Wednesday, March 22, 2017 12:00 - 1:00 PM
252 Erickson Hall
CREATE for STEM Institute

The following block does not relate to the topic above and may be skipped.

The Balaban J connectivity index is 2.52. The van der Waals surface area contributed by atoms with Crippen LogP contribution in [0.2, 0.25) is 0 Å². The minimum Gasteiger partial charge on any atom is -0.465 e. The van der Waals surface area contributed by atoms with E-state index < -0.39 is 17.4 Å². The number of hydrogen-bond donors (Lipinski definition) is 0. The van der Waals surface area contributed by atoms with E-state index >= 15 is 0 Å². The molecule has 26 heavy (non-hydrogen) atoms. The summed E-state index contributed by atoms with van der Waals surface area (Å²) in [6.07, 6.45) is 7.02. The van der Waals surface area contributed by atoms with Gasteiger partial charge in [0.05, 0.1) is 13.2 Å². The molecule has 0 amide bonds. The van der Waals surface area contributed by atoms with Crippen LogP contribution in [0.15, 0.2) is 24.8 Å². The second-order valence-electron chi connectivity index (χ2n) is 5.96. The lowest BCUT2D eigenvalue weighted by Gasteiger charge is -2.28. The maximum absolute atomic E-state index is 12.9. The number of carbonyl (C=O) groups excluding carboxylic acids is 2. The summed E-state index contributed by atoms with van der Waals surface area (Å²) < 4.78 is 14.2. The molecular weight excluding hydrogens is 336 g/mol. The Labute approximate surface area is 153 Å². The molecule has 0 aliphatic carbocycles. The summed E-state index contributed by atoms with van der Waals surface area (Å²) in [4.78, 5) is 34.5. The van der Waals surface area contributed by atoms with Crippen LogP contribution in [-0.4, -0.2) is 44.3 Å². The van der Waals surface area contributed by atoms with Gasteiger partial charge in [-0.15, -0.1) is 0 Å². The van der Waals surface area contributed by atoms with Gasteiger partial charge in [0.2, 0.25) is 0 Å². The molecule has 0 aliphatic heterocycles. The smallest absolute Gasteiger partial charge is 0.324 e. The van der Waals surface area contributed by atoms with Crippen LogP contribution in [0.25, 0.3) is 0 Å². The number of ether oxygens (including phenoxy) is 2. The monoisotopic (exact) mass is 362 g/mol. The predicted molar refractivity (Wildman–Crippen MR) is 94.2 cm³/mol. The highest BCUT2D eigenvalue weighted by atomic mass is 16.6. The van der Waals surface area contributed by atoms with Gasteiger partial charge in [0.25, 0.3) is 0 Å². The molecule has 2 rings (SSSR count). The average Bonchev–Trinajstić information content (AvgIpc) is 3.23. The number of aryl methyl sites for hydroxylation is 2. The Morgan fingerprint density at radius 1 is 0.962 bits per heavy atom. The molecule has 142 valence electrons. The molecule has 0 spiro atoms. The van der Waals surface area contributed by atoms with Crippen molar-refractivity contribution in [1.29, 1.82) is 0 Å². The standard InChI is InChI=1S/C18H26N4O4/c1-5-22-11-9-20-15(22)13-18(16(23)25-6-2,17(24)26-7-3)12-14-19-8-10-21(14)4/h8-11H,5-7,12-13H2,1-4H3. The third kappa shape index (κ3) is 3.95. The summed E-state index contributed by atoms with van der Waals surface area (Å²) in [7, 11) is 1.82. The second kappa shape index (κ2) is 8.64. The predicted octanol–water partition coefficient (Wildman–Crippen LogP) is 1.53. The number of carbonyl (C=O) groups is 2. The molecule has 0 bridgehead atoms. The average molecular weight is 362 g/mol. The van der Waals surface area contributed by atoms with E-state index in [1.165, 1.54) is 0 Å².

Abstract: Evidence from psychology, cognitive science, and neuroscience suggests that cognition and emotion are coupled. Education researchers have also documented correlations between emotions and academic performance. Nonetheless, the role of learners’ emotions in their reasoning and conceptual change has largely been unexplored. The few studies that integrate emotions into models of learners’ cognition have mostly done so at a coarse grain size. Toward the long-term goal of incorporating emotions into models of in-the-moment cognitive dynamics, I present a case study of Judy, an undergraduate electrical engineering and physics major. I show that shifts in the intensity of Judy’s annoyance at conceptual homework problems co-occur with shifts in her epistemological stances toward differentiating knowledge about and the practical utility of real circuits and idealized circuit models. I then argue that a cognitive model in which Judy’s emotions and epistemological stances mutually affect each other is at least as plausible as a model in which conceptual and epistemological dynamics alone account for the observed stabilities and shifts, and emotions are merely “along for the ride.” I’ll discuss implications of attending to learners’ emotions for instructional moves, as well as for curriculum development and education research.
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